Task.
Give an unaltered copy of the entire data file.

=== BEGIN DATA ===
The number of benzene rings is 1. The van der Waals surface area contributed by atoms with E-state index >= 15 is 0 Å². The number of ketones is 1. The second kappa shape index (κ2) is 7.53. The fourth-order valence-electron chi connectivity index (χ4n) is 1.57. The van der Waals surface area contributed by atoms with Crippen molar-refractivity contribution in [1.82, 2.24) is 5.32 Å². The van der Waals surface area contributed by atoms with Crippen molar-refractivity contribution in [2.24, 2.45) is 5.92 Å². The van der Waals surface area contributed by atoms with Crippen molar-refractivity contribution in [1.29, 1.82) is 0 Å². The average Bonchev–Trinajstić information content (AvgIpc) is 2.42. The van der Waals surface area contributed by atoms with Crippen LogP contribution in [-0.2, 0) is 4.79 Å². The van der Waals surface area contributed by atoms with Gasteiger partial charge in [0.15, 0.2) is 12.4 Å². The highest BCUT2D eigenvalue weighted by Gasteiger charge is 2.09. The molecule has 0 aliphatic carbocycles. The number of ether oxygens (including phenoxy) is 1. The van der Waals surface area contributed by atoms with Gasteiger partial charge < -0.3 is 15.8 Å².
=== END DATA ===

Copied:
The number of benzene rings is 1. The van der Waals surface area contributed by atoms with E-state index >= 15 is 0 Å². The number of ketones is 1. The second kappa shape index (κ2) is 7.53. The fourth-order valence-electron chi connectivity index (χ4n) is 1.57. The van der Waals surface area contributed by atoms with Crippen molar-refractivity contribution in [1.82, 2.24) is 5.32 Å². The van der Waals surface area contributed by atoms with Crippen molar-refractivity contribution in [2.24, 2.45) is 5.92 Å². The van der Waals surface area contributed by atoms with Crippen molar-refractivity contribution in [1.29, 1.82) is 0 Å². The average Bonchev–Trinajstić information content (AvgIpc) is 2.42. The van der Waals surface area contributed by atoms with Crippen LogP contribution in [-0.2, 0) is 4.79 Å². The van der Waals surface area contributed by atoms with Gasteiger partial charge in [0.15, 0.2) is 12.4 Å². The highest BCUT2D eigenvalue weighted by Gasteiger charge is 2.09. The molecule has 0 aliphatic carbocycles. The number of ether oxygens (including phenoxy) is 1. The van der Waals surface area contributed by atoms with Gasteiger partial charge < -0.3 is 15.8 Å².